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OTTAWA (Reuters) - Canadian Prime Minister Stephen Harper said on Monday he was not looking for an election this fall and wanted instead to focus on the economy, which the minority Conservative government says is its main priority.
The last session of the House of Commons was particularly antagonistic and featured regular clashes between the government and legislators from the three opposition parties, who together have a majority of seats.
The rancor reached such depths that some political observers predict Harper might do what he did in September 2008 -- trigger an election on the grounds that Parliament was not working.
Harper told Reuters that "notwithstanding what was largely a dysfunctional session", the government managed to push through important measures such as a budget law, refugee reforms and a Canada-Colombia free trade pact.
"People want this government to focus on the economy and that's what we're going to continue doing. So I'm not looking to have an election in the fall and I don't think that's what Canadians are expecting us to do either," he said in a wide-ranging interview.
Polls show that public support for both the Conservatives and the Liberals, the biggest opposition party, is well below levels needed to ensure a stable minority government, yet alone a majority one.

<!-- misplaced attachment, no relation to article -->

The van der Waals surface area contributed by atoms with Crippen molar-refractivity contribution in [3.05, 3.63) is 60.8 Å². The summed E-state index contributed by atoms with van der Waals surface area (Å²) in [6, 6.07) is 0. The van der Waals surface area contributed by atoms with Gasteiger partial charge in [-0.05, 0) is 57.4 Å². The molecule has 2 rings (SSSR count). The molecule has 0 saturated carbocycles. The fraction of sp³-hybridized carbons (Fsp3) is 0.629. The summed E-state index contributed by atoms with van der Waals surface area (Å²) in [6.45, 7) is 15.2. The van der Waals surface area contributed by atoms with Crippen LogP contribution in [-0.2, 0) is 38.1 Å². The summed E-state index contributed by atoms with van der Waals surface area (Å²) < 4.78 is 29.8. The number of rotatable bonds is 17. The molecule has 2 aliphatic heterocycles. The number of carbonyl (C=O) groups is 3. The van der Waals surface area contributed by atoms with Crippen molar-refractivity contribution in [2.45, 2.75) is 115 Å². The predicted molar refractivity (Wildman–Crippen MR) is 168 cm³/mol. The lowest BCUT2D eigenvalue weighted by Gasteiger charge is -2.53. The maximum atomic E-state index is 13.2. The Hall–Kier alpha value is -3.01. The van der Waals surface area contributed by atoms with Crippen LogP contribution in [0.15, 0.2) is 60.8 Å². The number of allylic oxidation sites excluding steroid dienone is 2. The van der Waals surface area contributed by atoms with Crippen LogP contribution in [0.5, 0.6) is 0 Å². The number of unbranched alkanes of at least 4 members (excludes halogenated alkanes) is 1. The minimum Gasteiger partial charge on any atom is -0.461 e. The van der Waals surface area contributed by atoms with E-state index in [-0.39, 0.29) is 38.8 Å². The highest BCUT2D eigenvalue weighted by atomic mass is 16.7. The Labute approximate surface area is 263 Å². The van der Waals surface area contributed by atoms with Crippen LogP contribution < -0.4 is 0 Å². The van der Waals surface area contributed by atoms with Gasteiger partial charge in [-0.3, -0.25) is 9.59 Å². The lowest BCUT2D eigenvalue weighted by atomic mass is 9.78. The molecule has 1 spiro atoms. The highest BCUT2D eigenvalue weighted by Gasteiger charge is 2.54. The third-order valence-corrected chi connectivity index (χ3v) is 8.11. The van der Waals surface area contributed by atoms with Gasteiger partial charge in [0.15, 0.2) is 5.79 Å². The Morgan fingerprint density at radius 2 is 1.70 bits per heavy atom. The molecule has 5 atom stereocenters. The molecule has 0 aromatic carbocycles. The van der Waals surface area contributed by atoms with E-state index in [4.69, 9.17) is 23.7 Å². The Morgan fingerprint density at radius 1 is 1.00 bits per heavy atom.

The Conservatives won a strengthened minority in the election of October 2008, but have gradually foundered amid allegations of scandal and overspending. The Liberals are in even worse shape and show little sign of advancing any time soon.
Harper made clear his lack of enthusiasm for an election was linked to his ability to continue working with Parliament on the economy.
"It continues to be my strong view that the Canadian people want us, want the government, want Parliament to focus on the economy. That's what we've been doing," he said.
"As long as we can get from Parliament what we need ... in terms of the economy, then I think it's important that Parliament continue to sit, that Parliament continue to work. I don't think people are looking for an election."
The House of Commons broke for a three-month summer break last Thursday.
Reporting by David Ljunggren and Louise Egan; editing by Peter Galloway